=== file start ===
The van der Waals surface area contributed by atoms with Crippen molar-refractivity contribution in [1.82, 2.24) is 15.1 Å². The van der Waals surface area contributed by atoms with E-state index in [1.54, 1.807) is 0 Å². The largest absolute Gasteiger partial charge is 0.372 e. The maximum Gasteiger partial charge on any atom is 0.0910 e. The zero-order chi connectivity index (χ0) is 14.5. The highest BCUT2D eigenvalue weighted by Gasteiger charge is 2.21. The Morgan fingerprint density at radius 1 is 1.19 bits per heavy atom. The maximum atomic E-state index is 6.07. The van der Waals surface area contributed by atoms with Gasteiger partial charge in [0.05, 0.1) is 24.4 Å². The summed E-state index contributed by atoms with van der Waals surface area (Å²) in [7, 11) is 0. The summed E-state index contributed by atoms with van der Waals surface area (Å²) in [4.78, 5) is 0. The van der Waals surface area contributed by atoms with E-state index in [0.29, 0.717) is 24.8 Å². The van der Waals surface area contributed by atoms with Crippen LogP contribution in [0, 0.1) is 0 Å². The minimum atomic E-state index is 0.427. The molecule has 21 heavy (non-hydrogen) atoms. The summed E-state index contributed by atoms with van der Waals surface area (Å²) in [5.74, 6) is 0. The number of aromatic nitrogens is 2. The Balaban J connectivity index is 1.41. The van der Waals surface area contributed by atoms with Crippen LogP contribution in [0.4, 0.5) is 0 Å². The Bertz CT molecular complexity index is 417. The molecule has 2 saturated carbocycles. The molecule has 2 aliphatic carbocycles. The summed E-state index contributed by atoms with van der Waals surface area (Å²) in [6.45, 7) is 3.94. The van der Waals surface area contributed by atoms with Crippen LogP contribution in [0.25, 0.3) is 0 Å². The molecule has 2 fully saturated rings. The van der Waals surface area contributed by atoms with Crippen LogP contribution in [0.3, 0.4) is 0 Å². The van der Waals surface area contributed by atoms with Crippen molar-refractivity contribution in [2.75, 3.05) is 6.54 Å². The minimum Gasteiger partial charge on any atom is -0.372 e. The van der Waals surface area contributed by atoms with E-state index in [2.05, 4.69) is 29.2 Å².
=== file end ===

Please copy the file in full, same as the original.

The van der Waals surface area contributed by atoms with Crippen molar-refractivity contribution in [1.82, 2.24) is 15.1 Å². The van der Waals surface area contributed by atoms with E-state index in [1.54, 1.807) is 0 Å². The largest absolute Gasteiger partial charge is 0.372 e. The maximum Gasteiger partial charge on any atom is 0.0910 e. The zero-order chi connectivity index (χ0) is 14.5. The highest BCUT2D eigenvalue weighted by Gasteiger charge is 2.21. The Morgan fingerprint density at radius 1 is 1.19 bits per heavy atom. The maximum atomic E-state index is 6.07. The van der Waals surface area contributed by atoms with Gasteiger partial charge in [0.05, 0.1) is 24.4 Å². The summed E-state index contributed by atoms with van der Waals surface area (Å²) in [7, 11) is 0. The summed E-state index contributed by atoms with van der Waals surface area (Å²) in [4.78, 5) is 0. The van der Waals surface area contributed by atoms with E-state index in [0.29, 0.717) is 24.8 Å². The van der Waals surface area contributed by atoms with Crippen LogP contribution in [0, 0.1) is 0 Å². The minimum atomic E-state index is 0.427. The molecule has 21 heavy (non-hydrogen) atoms. The summed E-state index contributed by atoms with van der Waals surface area (Å²) in [5.74, 6) is 0. The number of aromatic nitrogens is 2. The Balaban J connectivity index is 1.41. The van der Waals surface area contributed by atoms with Crippen LogP contribution in [0.4, 0.5) is 0 Å². The Bertz CT molecular complexity index is 417. The molecule has 2 saturated carbocycles. The molecule has 2 aliphatic carbocycles. The summed E-state index contributed by atoms with van der Waals surface area (Å²) in [6.45, 7) is 3.94. The van der Waals surface area contributed by atoms with Crippen LogP contribution in [0.25, 0.3) is 0 Å². The molecule has 2 fully saturated rings. The van der Waals surface area contributed by atoms with Crippen LogP contribution in [0.3, 0.4) is 0 Å². The van der Waals surface area contributed by atoms with Crippen molar-refractivity contribution in [2.75, 3.05) is 6.54 Å². The minimum Gasteiger partial charge on any atom is -0.372 e. The van der Waals surface area contributed by atoms with E-state index in [2.05, 4.69) is 29.2 Å².